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R R Pfister, J L Haddox; A neutrophil chemoattractant is released from cellular and extracellular components of the alkali-degraded cornea and blood.. Invest. Ophthalmol. Vis. Sci. 1996;37(1):230-237.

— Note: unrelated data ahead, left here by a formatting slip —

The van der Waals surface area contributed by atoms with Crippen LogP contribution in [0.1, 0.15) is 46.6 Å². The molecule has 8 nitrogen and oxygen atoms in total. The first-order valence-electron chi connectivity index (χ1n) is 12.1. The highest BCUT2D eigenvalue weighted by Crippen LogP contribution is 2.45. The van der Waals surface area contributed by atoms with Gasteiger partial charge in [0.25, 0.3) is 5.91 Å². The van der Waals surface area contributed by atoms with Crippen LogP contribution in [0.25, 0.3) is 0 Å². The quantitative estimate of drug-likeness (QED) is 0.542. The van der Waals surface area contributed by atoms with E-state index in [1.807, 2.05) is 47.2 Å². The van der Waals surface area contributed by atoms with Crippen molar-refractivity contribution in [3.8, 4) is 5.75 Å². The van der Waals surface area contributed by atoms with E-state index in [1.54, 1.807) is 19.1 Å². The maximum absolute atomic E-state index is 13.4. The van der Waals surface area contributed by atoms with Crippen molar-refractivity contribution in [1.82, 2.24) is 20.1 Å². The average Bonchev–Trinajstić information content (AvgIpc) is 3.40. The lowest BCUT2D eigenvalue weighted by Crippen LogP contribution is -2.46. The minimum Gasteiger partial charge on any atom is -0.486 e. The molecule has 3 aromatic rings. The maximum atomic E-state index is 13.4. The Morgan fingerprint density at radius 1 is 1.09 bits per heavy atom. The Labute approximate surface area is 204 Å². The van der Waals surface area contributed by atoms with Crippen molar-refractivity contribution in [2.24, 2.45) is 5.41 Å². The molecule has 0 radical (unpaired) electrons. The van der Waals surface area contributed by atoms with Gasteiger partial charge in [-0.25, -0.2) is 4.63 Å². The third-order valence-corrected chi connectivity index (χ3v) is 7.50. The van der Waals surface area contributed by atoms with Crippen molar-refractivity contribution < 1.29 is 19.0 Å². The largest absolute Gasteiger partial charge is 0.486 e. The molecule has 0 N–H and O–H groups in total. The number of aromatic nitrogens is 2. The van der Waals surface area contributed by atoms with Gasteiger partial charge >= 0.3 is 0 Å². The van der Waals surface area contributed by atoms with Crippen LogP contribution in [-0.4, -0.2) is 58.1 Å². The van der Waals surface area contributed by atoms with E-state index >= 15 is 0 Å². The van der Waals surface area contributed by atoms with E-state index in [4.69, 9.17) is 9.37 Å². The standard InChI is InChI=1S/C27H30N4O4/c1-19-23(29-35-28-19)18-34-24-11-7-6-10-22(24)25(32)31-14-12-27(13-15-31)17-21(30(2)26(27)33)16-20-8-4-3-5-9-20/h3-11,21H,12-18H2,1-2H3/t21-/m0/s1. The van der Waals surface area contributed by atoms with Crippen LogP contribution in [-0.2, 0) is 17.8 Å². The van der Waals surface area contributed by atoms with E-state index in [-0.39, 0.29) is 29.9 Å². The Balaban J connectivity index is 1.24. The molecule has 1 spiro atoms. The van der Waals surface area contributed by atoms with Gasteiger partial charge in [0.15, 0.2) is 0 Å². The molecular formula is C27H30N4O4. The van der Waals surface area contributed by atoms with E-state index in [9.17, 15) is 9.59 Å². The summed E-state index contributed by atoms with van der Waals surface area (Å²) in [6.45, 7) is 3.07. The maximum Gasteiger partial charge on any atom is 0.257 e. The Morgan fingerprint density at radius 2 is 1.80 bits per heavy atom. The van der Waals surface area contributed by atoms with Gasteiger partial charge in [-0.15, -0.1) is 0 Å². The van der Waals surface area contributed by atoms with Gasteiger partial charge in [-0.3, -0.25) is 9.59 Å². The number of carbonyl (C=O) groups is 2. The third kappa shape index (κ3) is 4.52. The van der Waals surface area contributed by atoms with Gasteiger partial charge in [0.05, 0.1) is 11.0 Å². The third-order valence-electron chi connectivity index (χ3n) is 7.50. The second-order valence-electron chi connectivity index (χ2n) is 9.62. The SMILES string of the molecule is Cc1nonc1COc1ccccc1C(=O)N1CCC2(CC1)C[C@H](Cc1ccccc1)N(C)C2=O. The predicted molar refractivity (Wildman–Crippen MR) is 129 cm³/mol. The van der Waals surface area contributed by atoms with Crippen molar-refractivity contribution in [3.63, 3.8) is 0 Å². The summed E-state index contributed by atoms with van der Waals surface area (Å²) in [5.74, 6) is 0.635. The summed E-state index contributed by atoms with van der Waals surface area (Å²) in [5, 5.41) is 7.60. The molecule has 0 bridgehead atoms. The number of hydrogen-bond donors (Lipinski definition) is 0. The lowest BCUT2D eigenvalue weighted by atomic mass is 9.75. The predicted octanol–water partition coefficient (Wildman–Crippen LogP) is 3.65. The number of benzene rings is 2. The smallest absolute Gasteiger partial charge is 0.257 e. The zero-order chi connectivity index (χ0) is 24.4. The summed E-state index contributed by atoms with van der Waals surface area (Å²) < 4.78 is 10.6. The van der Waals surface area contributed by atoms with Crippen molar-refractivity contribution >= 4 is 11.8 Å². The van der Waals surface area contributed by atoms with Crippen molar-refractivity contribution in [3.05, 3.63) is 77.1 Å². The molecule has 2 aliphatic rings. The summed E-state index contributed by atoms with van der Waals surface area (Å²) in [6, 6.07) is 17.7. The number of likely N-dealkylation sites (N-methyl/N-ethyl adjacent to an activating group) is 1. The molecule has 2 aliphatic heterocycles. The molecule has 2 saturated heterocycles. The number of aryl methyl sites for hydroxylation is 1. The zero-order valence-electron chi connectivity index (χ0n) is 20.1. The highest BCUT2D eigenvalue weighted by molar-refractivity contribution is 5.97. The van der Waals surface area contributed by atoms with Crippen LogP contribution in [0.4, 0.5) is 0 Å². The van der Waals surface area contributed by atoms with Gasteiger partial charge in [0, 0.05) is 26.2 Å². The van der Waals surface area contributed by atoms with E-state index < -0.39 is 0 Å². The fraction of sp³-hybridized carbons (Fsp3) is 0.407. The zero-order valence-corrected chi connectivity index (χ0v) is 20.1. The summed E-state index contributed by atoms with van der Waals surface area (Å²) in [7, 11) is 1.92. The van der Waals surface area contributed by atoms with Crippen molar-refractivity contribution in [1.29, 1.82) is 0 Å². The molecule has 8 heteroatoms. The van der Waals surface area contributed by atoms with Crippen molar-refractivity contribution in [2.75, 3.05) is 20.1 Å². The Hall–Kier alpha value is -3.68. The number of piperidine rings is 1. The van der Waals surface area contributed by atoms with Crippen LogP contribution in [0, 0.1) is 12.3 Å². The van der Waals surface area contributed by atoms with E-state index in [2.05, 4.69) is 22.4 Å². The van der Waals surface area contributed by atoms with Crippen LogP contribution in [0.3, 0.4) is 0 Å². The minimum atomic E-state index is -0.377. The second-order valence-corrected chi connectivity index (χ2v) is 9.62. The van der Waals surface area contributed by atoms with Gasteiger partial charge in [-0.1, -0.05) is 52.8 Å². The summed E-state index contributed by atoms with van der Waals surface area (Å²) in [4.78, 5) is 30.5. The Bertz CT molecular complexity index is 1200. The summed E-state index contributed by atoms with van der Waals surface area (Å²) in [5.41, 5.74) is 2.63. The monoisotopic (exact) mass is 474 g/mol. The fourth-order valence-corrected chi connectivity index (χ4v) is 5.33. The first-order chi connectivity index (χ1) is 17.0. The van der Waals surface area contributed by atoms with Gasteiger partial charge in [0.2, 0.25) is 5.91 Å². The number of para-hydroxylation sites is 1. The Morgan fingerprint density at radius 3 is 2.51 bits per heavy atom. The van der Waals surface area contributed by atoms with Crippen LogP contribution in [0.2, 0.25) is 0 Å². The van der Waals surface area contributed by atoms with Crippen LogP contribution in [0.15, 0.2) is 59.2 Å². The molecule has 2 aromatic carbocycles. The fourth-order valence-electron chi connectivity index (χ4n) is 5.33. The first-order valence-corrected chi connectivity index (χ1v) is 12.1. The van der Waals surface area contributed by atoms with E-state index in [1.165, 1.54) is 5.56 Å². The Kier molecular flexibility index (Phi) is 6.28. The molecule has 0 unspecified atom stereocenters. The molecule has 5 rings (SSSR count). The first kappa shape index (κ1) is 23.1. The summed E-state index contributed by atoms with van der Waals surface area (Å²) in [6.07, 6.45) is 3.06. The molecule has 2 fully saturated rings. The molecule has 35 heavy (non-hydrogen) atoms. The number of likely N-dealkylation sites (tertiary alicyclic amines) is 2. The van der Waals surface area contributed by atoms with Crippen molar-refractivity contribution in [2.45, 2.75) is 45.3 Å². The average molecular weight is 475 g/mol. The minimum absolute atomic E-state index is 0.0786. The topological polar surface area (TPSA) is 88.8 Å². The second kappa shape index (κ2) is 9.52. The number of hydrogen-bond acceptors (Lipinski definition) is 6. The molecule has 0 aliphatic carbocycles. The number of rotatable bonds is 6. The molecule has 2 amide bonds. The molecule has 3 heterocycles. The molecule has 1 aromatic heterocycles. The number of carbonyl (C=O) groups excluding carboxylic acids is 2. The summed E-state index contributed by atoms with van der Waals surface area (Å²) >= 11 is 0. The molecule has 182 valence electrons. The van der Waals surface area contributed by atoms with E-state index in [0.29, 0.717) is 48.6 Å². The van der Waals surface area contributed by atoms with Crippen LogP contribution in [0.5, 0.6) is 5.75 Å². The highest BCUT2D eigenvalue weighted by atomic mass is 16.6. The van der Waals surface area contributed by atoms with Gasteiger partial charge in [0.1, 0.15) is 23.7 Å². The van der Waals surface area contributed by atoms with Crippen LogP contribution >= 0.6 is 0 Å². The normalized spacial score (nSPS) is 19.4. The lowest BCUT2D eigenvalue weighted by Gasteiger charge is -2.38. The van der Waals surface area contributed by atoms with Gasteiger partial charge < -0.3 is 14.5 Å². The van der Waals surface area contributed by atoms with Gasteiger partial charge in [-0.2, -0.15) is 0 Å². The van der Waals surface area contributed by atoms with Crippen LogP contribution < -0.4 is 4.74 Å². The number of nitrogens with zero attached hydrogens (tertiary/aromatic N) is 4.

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PURPOSE: A tripeptide chemoattractant(s) for neutrophils has been shown to release from alkali-degraded cornea. This study is designed to determine the source of the chemoattractant(s). METHODS: Whole corneas were degraded in 1 N NaOH for 10 minutes, 30 minutes, 1 hour, 4, 8, 24, and 48 hours to determine an optimal duration of alkali exposure for production of the chemoattractant. Whole cornea, cornea minus epithelium, cornea minus endothelium, and stroma alone were degraded in 1 N NaOH for 4 hours to determine the relative contribution of each corneal layer. In a separate experiment, epithelium alone, endothelium alone, cultured keratocytes alone, or bovine corneal collagen were treated separately in 1 N NaOH for 4 hours. Finally, human plasma, platelets, polymorphonuclear leukocytes (PMNL), and red blood cells were treated separately in 1 N NaOH for 4 hours to determine if a similar chemoattractant was released from alkali-treated noncorneal tissue. Neutralized suspensions of all samples were ultrafiltered and dialyzed. The chemotactic potential of each sample was determined in the polarization assay. RESULTS: Activation of the PMNL polarization response increased with the duration of exposure of corneal tissue to alkali, peaking at 6 hours. Release of the chemoattractant from alkali-degraded corneal tissue showed a significant decrease when the epithelium was removed from the stroma. All tissue layers showed a PMNL polarization response when treated with alkali. The response decreased from epithelium > endothelium > cultured keratocytes > collagen. Alkali degradation of human blood components, including plasma, showed significant polarization responses ranked in the following order: plasma > PMNL > tendon collagen > platelets = red blood cells. CONCLUSIONS: This study demonstrates that the tripeptide chemoattractant(s) is released from all layers of the cornea after alkali injury. The substance released from blood components is of similar size and biologic activity as that found in the cornea, but its exact molecular composition is yet to be determined. Timed response of alkali degradation determined the optimal conditions for generation of the chemoattractant(s) including clinically relevant time intervals.
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